Finally, I’ve thrown in individual points percentage (IPP) and zone starts. IPP indicates how involved a player is when the team scores. Perron contributes much more than Klinkhammer, as expected. Zone starts affect possession, but from what I can tell, knowing this doesn’t add much information. For instance, Perron has more offensive zone starts this season, which would slightly inflate his Corsi-For, but we already know that Klinkhammer has the better possession metrics.
In the midst of writing this post, I watched the Oilers win 5-2 against the Islanders in regulation! I have the Islanders ranked 2nd in my possession-based ranking system. They’ve been near the top 5 or 6 all season, so I’m beginning to consider them a potential elite team. I may write about this game in another post. I mention the game because I was able to get a good look at Klinkhammer. He played on the 4L with Gordon and Hendricks, which is where I thought Fraser would play. Give Todd Nelson credit: Klinkhammer looked fantastic with the Oilers other two most reliable, defensive forwards. Klinkhammer’s strengths appear to be speed, puck protection, and an aggressive fore-check. Indeed, one of his fore-checks lead to New York’s goalie, Halak, turning over the puck behind the net. Klinkhammer quickly passed it to Hendricks for an easy goal.
The Corsi differential of the Oilers’ 4L tonight: Klinkhammer = 62%, Hendricks = 64%, and Gordon = 55%. Add to the fact that they were often up against the John Tavares line, and mostly starting in the defensive zone, these numbers are even more impressive. Looking to the future of the 4L (a little premature, but I’ll go out on a limb here), it’s hard to imagine Gazdic getting much ice time with Klinkhammer on the roster. I’m sure Gazdic will get some ice time—he always does--, but I’m hopeful it’s mainly in the case of injury or other emergency.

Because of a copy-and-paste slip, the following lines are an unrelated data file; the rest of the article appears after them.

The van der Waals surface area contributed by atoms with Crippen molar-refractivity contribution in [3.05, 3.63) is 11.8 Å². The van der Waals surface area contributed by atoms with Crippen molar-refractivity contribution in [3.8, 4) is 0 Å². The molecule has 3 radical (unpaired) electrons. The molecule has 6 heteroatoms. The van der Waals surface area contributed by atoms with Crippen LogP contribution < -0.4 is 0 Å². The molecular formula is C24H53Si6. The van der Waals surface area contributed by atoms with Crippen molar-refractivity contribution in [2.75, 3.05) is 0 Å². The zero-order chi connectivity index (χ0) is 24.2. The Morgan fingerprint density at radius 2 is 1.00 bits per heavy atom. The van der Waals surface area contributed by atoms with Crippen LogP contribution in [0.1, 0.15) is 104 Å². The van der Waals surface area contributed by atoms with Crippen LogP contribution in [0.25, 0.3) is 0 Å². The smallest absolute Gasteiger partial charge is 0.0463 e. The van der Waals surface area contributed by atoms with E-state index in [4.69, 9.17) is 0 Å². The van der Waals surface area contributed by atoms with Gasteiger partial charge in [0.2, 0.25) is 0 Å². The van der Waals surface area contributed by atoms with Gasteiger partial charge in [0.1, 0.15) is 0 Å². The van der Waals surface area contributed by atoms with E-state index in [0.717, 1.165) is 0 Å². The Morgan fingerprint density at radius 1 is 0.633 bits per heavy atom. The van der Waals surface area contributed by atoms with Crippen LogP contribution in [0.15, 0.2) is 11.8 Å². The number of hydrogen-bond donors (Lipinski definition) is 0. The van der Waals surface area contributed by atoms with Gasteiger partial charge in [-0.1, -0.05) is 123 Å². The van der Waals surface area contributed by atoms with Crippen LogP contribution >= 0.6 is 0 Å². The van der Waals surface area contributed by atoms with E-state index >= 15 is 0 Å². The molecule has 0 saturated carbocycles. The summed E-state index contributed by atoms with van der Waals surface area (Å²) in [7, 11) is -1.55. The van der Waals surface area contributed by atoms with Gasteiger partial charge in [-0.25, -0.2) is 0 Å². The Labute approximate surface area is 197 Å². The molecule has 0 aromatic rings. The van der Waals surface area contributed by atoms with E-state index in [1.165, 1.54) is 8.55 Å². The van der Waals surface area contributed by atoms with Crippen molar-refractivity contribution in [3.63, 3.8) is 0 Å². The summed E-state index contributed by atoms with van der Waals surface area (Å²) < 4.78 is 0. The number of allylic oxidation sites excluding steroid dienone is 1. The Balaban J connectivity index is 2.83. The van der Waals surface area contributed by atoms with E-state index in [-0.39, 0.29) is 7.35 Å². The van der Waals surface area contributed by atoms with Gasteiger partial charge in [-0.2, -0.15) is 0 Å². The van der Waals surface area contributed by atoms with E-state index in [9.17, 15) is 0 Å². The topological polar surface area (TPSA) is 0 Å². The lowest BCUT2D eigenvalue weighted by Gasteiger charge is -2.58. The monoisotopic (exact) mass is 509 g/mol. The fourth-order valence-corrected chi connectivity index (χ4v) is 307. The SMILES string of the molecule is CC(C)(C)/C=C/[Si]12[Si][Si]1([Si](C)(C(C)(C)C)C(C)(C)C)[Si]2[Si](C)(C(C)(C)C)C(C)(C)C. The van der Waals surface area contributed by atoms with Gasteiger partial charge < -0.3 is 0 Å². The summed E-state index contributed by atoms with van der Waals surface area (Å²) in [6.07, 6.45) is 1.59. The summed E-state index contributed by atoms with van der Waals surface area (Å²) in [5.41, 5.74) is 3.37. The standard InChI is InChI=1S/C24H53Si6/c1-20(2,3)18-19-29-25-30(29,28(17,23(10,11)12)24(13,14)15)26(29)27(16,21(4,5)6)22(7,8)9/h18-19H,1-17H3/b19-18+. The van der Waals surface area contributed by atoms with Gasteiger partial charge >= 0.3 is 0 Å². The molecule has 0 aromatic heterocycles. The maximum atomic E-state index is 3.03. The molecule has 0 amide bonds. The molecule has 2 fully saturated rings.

I’ve focused on what we lost in Perron and what we gained in Klinkhammer, but the Oilers also acquired Pittsburgh’s 2015 first round pick. According to Canada’s TSN, “the first-round pick is the bigger asset for the Oilers. Even if, as expected, the Penguins finish near the top of the standings, a pick in the 25-30 range offers a little less than 15% chance of turning into a top-six forward or top-four defenceman, but a 55% chance of landing an NHL player.”
If that’s true, and presuming Klinkhammer continues to impress as a reliable 4L or 3L, this trade looks like it has more upside than fans, or I, anticipated. In short, the Oilers lost some offense, but gained a defensively responsible & puck-protecting bottom-6 forward, along with a late 1st round draft pick.
Here are a few thoughts about playing for the Edmonton Oilers by Klinkhammer himself (skip to the 1:58 mark if you don't want to listen to Derek Roy's comments about the game).
-Walter Foddis (@Waltlaw69)